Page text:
Is world-changing inherent in poetry? Are there poems that change the world for the worse? These working poets share a concern for the environmental crisis and for issues around societal agreement. They’ll discuss the premise behind Hirshfield's title: not only how great poems transform the world, but whether poems should do that and if, in fact, these poets think that they do.
Jane Hirshfield Is the author of poetry collections including "The Beauty," "After," and "Given Sugar, Given Salt." Her new anthology of essays is "Ten Windows: How Great Poems Transform the World." Hirshfield has taught at UC Berkeley, Duke University, Bennington College, and elsewhere.
John Shoptaw's poems have appeared in The New Yorker, Common Knowledge, A Smartish Place, and elsewhere. He is the author of a critical study of John Ashbery's poetry, a libretto for an opera on Lincoln's assassination, and the new book of poetry, "Times Beach." He teaches at UC Berkeley.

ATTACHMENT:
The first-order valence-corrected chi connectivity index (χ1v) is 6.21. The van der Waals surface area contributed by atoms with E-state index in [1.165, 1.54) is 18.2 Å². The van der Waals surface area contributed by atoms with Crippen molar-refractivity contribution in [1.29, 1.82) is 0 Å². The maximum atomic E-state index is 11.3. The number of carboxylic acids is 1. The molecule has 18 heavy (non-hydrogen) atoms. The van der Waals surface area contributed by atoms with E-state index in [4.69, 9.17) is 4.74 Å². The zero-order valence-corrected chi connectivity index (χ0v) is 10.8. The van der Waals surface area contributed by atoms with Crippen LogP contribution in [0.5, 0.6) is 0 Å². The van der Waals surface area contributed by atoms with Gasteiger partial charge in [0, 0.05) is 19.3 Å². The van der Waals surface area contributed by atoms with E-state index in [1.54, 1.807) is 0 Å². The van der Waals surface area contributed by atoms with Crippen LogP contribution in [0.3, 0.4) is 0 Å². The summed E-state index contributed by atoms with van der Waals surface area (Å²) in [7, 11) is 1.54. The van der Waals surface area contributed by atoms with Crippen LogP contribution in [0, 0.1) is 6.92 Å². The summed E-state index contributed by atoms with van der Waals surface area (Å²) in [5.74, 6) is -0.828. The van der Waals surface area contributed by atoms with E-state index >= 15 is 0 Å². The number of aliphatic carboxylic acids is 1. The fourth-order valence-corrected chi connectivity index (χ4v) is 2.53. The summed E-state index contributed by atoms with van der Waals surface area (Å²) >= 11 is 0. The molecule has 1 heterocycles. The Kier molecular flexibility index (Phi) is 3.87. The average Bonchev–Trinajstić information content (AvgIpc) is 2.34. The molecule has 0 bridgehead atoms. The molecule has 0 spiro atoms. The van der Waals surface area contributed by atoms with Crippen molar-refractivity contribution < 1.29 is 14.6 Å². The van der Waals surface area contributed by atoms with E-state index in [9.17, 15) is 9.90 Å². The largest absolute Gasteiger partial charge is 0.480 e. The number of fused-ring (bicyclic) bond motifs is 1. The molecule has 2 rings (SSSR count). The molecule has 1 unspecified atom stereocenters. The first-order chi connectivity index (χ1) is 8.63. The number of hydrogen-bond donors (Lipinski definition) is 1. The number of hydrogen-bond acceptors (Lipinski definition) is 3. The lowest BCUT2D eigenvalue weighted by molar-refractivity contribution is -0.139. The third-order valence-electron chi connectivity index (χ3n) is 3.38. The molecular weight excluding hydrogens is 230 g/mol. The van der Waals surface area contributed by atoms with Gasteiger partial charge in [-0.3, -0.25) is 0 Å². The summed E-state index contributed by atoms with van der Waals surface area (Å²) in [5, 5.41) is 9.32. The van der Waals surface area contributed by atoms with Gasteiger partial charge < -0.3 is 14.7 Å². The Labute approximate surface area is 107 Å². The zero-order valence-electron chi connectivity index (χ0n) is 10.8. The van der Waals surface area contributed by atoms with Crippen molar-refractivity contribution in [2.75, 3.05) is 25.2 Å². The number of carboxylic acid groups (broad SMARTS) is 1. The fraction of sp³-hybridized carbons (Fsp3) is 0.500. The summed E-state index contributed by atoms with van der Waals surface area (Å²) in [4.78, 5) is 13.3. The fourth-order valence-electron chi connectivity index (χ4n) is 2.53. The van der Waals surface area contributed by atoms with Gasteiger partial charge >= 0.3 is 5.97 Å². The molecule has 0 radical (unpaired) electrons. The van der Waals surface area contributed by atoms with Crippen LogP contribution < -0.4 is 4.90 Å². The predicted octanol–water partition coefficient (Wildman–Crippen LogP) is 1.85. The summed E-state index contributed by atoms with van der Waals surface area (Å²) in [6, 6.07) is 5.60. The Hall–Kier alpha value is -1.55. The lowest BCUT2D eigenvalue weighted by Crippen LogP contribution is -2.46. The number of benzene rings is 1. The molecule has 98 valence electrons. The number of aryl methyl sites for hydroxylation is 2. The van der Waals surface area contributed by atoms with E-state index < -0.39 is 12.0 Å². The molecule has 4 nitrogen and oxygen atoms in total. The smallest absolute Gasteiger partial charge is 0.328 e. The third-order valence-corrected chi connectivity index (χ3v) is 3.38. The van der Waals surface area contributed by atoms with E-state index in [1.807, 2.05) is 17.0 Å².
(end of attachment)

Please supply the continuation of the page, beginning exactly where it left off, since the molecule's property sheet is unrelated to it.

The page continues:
giovanni singleton is a founding editor of nocturnes (re)view of the literary arts, a journal committed to experimental work of the African Diaspora and other contested spaces. Her debut collection, "Ascension," is informed by the music and life of Alice Coltrane. She coordinates Lunch Poems, the monthly poetry reading series at UC Berkeley under the direction of Robert Hass.